XRD data was collected on a Philips X'Pert diffractometer using Cu Kα radiation (λ=1.5418 Å). The measurements were done in reflection geometry and the diffraction (Bragg) angles 2θ were scanned at a step of 0.025. Each data point was measured for at least 20 seconds and several scans were taken of the sample.
  • Example 6 Results and Discussion
  • [0052]
    The general reaction is shown in FIG. 1 for the synthesis of copper nanoparticles of different sizes, which was accomplished by varying the reaction temperature in the range of 150-190 C. As the temperature of reaction was raised, the solutions with the resulting nanoparticles were found to become darker in color. The size evolution and shape formation, which are highly dependent on reaction temperature, will be detailed below. As a general observation, the color evolution of the reaction solution under different temperatures was found to serve as an indication for the particle size evolution. When the reaction temperature was held at 150 C., a yellow solution was observed (FIG. 2A). This color corresponded to small sized copper nanoparticles. As reaction temperature was increased, the color of the solution with the as-synthesized copper nanoparticles showed a series of color changes, ranging from light yellow, to orange, dark brown, and purple brown depending on the reaction temperature. The brown colored solution was observed for particles synthesized at 180 C. (FIG. 2B).
  • [0053]
    UV-Visible spectra of the resulting nanoparticle solutions displayed a surface plasmon (SP) resonance band at ˜600 nm, characteristic of copper nanoparticles. Copper nanoparticles synthesized by other methods were reported display an SP band at 570 nm. See Kim, Y. H., et al., Mol. Cryst. Liq. Cryst., 445: 231 (2006) and Salzemann, C., et al., Langmuir, 20: 11772-11777 (2004), which are hereby incorporated by reference in their entirety. The exact position of this band may shift depending on the individual particle properties including size, shape, solvent used, and capping agent employed. The spectrum for the as-synthesized small particles showed a rising feature at ˜440 nm. For the solution of nanoparticles synthesized at 150 C. a rising band at about 435 nm was apparent in the UV-Vis spectrum. As the particles became larger, this band shifted to higher wavelength (up to ˜600 nm). A strong SP band was observed at 591 nm for the formation of large-sized copper nanoparticles synthesized at 200 C.
  • [0054]
    The nanoparticles synthesized under different conditions were also studied to determine their solubility and relative stability. Most of the copper nanoparticles were soluble in hexane. It was observed that the well-suspended nanoparticles remained in solution without precipitating for several weeks. The precipitated particles could also be easily re-suspended. When additional oleyl amine or oleic acid was added to the nanoparticle solution, the solution was found to turn to blue, suggesting the formation of copper (II) ions. This instability appears to reflect an equilibrium shift that promotes the oxidation Cu (0) to form Cu(II)-oleyl amine or -oleic acid complexes in solution. See Chen, S., et al., J. Pys. Chem. B, 105: 8816 (2001), which is hereby incorporated by reference in its entirety. In order to determine whether the copper particles synthesized were stable under ambient conditions (˜20 C.), a small amount of the nanoparticle solution was placed in a vial and left open to the air for several weeks. There were no indications of changes in the solution color, including an unchanged SP band in the UV-Vis spectra. TEM imaging of the samples after several weeks also showed that the as-synthesized nanoparticles were stable under ambient conditions. This stability is desired, because the nanoparticles can be stored under ambient condition for long periods of time before use.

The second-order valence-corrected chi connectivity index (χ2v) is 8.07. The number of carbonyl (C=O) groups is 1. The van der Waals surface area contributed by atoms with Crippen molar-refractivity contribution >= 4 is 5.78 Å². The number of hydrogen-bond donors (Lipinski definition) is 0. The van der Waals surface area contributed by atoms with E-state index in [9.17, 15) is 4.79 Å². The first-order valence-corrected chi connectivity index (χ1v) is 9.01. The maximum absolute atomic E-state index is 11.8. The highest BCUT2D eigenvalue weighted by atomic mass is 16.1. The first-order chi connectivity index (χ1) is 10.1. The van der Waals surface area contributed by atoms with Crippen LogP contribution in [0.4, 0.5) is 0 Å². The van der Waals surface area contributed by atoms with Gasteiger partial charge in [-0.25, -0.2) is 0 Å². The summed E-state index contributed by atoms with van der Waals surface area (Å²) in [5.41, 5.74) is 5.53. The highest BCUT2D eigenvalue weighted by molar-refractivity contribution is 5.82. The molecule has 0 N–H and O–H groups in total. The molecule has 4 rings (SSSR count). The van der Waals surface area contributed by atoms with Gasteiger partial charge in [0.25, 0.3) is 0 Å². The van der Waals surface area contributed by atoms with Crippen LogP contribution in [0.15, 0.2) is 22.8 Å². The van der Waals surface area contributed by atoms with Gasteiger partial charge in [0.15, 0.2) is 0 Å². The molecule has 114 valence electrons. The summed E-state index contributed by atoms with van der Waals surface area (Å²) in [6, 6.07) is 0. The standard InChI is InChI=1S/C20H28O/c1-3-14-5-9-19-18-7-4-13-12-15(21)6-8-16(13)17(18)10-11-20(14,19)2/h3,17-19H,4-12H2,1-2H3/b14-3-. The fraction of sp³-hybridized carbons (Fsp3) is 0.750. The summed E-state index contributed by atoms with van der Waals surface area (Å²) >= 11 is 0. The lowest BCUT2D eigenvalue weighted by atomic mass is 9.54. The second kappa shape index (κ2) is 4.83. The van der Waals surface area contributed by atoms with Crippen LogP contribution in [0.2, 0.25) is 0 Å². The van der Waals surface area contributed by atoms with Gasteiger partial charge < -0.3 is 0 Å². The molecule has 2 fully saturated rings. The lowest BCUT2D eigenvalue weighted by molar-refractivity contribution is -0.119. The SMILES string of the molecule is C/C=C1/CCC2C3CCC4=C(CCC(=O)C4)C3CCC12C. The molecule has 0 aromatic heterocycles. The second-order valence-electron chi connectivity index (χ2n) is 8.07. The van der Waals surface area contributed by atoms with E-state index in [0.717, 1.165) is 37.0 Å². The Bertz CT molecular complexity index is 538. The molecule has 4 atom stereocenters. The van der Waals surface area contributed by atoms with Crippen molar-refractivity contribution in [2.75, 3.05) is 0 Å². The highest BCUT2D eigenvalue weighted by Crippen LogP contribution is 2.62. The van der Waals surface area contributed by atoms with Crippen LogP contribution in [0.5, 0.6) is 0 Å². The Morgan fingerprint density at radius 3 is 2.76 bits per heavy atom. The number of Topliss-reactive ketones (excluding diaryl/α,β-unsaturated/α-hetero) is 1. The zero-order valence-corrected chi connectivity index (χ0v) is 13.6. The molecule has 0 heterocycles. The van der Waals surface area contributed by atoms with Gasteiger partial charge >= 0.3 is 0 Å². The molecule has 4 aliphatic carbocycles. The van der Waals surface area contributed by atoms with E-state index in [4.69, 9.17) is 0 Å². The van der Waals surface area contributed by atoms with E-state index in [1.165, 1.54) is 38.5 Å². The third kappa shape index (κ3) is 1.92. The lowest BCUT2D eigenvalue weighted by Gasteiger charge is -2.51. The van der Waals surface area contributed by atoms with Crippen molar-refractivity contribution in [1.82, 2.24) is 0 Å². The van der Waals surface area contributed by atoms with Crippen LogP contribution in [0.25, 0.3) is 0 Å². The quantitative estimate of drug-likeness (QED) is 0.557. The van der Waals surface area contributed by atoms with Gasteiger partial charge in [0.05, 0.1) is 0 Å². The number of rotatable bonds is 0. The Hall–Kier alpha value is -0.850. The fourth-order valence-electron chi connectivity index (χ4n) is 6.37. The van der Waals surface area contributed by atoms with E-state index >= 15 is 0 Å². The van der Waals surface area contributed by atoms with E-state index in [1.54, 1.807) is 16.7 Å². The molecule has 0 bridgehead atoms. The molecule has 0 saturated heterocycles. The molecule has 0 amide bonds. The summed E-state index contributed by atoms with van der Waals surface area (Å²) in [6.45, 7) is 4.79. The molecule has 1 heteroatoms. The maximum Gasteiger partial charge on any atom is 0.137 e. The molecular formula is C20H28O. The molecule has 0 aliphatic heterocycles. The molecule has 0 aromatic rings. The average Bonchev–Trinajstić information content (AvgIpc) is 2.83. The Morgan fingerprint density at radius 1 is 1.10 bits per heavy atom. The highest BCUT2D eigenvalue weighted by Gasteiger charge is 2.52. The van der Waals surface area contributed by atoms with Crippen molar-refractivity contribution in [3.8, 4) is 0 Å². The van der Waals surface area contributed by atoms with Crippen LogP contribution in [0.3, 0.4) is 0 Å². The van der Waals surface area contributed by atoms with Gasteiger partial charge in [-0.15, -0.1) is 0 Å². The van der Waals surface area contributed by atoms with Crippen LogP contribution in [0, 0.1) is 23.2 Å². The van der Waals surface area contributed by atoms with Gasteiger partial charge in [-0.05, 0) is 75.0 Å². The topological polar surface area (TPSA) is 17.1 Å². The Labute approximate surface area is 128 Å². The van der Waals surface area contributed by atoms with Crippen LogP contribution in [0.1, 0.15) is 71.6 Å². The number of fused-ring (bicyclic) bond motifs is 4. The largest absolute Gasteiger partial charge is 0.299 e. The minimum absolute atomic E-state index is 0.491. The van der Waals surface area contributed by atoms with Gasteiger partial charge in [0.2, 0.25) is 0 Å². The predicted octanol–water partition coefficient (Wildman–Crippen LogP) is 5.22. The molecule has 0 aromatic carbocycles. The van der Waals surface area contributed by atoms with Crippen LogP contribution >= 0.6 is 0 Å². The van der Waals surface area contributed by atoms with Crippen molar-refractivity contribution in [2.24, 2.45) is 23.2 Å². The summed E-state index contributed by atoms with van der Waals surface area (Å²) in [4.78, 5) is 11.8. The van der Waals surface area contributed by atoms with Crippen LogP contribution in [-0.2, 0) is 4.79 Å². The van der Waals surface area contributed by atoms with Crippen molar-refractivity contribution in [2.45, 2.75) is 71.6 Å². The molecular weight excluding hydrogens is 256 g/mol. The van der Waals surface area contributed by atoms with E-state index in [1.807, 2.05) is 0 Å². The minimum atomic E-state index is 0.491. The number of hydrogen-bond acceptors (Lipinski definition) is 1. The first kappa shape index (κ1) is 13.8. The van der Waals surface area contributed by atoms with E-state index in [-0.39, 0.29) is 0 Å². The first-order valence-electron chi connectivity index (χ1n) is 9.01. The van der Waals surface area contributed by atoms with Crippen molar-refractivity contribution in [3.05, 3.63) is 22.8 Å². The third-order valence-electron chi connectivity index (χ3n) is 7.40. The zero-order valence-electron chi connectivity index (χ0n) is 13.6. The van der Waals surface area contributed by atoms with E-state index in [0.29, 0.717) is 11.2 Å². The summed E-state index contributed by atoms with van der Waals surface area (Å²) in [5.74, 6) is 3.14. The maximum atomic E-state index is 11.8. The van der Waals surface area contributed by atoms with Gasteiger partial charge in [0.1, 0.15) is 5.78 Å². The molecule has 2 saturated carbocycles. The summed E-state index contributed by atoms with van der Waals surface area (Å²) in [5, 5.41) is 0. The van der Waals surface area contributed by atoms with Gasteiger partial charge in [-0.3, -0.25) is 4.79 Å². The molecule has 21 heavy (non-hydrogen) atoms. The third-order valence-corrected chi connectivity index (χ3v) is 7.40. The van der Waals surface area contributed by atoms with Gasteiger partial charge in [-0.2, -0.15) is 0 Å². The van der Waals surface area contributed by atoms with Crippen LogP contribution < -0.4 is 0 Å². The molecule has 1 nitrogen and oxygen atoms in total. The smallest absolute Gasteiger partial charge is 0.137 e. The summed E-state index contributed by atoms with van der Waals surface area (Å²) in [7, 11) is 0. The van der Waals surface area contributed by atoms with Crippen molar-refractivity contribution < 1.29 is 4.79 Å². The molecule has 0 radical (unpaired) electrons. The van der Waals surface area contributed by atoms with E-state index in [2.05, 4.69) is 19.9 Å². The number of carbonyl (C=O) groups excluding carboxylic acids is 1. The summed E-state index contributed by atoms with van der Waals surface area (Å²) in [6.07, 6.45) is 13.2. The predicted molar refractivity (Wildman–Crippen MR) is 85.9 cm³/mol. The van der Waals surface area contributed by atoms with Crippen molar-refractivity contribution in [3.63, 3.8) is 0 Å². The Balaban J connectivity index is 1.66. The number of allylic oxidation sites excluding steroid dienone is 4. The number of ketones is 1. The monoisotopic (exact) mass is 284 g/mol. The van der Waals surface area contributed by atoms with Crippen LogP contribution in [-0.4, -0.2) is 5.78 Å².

• Example 7 Copper Nanoparticles of Different Sizes
  • [0055]
    Analysis of the nanoparticles showed an increasing trend in the average size with the reaction temperature. FIGS. 3A-C shows a representative set of Transmission Electorn Microscopy (TEM) micrographs for copper nanoparticles synthesized at three different temperatures. At 150 C., the particles showed small sizes with flower-like outlines (FIG. 3A). At 160 C., the particles became larger, more spherical and showed a tendency to cluster (FIG. 3B). As the temperature was increased to 190 C., the particles became even larger, more spherical, and showed a better-defined interparticle separation (FIG. 3C).
  • [0056]
    The average sizes of the particles range from 5 to 50 nm depending on the reaction temperature, with the standard deviation of the particle sizes ranging from 1.80 nm to 2.5 nm. The particles synthesized at temperatures below 190 C. were highly monodispersed, with standard deviations less than 3.5 nm. When the synthesis temperature was raised above 190 C., the nanoparticles showed an increased standard deviations, e.g., 24.016.48 nm (190 C.), and 15.062.53 nm (200 C.).
  • [0057]
    FIG. 4 shows a plot of the average particle size vs. the reaction temperature. The average size of the nanoparticles was found to increase approximately linearly with temperature. The linear regression of the data yields 0.46 nm/ C. This finding is significant, demonstrating the important role of reaction temperature in the control of the particle sizes.
  • [0058]
    A close examination of some of the large-sized particles seems to reveal subtle cluster features. This observation may hint the possibility of coalescence of smaller-sized particles, which provides some implications to understanding the mechanistic origin of the size dependence on temperature. It is known that the growth of nanoparticles is influenced by the strength of adsorption of the encapsulating ligands and the competition between the interparticle aggregation for the growth of the particles and the molecular encapsulation for the stabilization of the nanoparticles. In order for growth to occur, the desorption of an encapsulating ligand on the particle must occur, allowing a metal atom to gain access to the particle surface. The adsorption of capping molecules on the copper nanoparticles is favored at lower temperatures, thus limiting the particle growth rate. However, as the temperature is increased, the desorption of the capping ligand from the nanoparticle surface is favored, increasing the opportunities for interparticle coalescence.